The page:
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Lord's Day Liturgy

Renewing amidst Ruining

For every Christian the inner man is being “renewed” day by day (2 Corinthians 4:16). The wearing down and out of the outer man can’t stop the renewal and, actually, to the degree we can see by faith what’s happening and where we’re headed, a part of the inner renewing occurs through the outer ruining. This renewal is partly a direct work by the indwelling Spirit (Titus 3:5), and it is partly a mediated work as the Spirit applies the truth of our testimony.

We are “transformed by the renewal of [our] mind” (Romans 12:2), “renewed in knowledge after the image of its creator” (Colossians 3:10). The Spirit takes the truth and works it into us.

The Lord’s Supper also renews our inner man. This shared meal, an ordinance instituted by the Lord for His body, is a regular and repeated part of our renewal. It is a kick in the joy pants by the Spirit through faith as we’re reminded of the new covenant purchased and on its way to being perfected.

A taste of honey renews hunger. A jolt of adrenaline renews energy. A bite of bread renews thankfulness and unity as we partake of the one bread (1 Corinthians 10:17). A sip from the cup of blessing renews peace and our sense of freedom as those who participate in the blood of Christ (1 Corinthians 10:16).

It is all good news for those who confess Jesus is Lord, so eat and drink.

Categories
Lord's Day Liturgy

Ordered Affections

Knowing which mental shelf something belongs on is more than mere convenience. Groupings and hierarchies work for our good.

Two categories of affections are life-shapers. Affections can be aimed toward good or bad, they can be weak or strong, but they can also be comparative or integrated. The comparative and integrated categories are something I first read about in The Things of Earth by Joe Rigney. In order to please God we must have both and they must be in the right order.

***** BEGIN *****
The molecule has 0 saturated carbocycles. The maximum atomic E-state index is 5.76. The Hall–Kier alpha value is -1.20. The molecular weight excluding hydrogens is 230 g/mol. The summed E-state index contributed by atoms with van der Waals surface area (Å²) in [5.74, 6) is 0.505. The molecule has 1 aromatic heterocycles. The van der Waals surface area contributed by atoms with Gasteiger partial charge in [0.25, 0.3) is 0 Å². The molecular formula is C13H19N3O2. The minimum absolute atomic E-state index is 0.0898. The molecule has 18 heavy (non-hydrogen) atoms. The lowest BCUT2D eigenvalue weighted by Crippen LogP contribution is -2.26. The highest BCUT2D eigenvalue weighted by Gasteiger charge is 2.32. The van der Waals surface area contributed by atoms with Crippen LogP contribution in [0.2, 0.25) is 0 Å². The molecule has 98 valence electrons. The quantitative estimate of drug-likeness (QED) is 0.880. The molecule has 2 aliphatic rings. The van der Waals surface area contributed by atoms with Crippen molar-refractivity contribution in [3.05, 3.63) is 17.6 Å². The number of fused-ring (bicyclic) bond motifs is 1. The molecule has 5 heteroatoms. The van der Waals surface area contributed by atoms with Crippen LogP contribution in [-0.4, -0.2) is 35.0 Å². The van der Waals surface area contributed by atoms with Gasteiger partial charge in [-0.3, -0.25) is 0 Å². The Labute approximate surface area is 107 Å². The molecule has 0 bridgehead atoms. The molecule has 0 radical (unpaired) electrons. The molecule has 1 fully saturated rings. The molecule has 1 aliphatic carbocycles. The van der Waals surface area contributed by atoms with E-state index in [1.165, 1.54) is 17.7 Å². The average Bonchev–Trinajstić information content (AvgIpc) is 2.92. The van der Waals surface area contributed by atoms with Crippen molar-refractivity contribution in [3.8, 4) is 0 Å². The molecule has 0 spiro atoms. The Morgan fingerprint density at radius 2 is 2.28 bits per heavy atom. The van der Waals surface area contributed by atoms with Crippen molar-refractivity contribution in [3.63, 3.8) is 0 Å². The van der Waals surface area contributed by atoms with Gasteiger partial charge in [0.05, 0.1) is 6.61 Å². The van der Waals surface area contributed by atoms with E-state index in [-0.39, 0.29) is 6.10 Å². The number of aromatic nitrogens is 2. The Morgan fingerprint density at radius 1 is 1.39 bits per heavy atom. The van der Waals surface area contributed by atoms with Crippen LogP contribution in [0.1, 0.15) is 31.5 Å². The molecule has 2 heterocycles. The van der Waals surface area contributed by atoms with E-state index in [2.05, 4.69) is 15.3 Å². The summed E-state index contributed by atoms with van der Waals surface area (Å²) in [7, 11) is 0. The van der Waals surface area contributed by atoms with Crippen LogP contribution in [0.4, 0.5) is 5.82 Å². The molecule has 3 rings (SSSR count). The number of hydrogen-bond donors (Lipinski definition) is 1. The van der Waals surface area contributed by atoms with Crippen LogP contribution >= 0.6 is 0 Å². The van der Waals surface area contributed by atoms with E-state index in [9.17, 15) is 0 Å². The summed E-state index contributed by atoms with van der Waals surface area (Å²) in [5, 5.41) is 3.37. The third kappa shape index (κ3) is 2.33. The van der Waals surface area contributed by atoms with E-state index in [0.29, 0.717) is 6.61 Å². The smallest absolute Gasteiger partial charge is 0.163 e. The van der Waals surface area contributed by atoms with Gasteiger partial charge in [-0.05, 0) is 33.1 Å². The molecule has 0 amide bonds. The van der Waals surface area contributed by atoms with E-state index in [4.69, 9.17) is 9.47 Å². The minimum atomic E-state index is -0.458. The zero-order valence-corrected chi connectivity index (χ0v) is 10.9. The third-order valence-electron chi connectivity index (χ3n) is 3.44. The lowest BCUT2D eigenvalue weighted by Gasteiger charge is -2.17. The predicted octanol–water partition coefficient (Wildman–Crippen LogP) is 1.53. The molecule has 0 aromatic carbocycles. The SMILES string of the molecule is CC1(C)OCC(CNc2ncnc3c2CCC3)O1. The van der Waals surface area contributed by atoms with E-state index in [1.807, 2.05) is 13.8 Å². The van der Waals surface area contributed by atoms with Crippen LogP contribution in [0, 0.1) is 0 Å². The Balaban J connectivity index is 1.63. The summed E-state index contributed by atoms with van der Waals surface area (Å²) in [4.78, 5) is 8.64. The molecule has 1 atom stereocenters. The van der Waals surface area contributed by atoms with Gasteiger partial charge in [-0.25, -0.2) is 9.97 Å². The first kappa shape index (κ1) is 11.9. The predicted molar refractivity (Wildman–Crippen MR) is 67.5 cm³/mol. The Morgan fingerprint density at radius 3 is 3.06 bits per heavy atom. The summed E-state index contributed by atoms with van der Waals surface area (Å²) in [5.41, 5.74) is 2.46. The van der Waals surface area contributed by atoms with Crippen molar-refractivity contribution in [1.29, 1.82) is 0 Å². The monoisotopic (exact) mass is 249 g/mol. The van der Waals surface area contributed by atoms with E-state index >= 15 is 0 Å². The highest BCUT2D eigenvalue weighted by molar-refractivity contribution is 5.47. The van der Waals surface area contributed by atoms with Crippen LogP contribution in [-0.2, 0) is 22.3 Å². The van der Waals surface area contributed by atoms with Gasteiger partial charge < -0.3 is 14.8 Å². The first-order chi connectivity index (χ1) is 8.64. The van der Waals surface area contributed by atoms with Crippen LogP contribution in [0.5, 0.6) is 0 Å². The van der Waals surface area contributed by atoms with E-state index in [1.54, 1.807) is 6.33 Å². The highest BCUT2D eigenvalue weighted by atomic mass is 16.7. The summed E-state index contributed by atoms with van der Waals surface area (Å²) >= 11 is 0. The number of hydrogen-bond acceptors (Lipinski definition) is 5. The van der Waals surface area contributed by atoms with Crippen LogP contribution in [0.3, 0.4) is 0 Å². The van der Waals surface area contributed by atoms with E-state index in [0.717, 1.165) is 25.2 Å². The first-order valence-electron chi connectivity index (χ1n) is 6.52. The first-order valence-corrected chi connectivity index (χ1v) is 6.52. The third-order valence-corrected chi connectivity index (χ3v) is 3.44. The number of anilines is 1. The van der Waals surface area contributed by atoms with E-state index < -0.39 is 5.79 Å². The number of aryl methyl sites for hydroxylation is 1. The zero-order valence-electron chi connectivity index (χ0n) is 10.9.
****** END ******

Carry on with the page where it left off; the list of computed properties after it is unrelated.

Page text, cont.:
By comparative affections we mean that we love nothing more than God by comparison. We love Him with all our heart (Matthew 22:37). We love Him more than mother or son or daughter (Matthew 10:37). We desire Him more than anything on earth (Psalm 73:25). Nothing compares. Even though He is unseen, the things of earth seem dim in His light (2 Corinthians 4:18).

As necessary and orienting as they are, they are regularly used to guilt others into sacrifices, and guilt is greater if they’re treated like the only category of affections. We could be made to feel bad that we’re hungry at all since, I mean, isn’t man supposed to live by the Word of God (Matthew 4:4)?

Of course bodies and bread, and hunger and baking, are all God’s ideas, ideas which are explained in that Word we live by. He is Lord of the seen things, even if they are temporary, and He requires that we receive them with thanks, that we steward and invest and share with others following His generous example. We are commanded to love our neighbors, our wives, our enemies.

These affections are integrated affections. Because we love God we don’t try to make every day Sunday. Because we love God most we know how to keep money as a servant not an idol. In order to love God, some of our minutes are spent examining if He is the preeminent love, and most of our minutes are spent putting that into practice.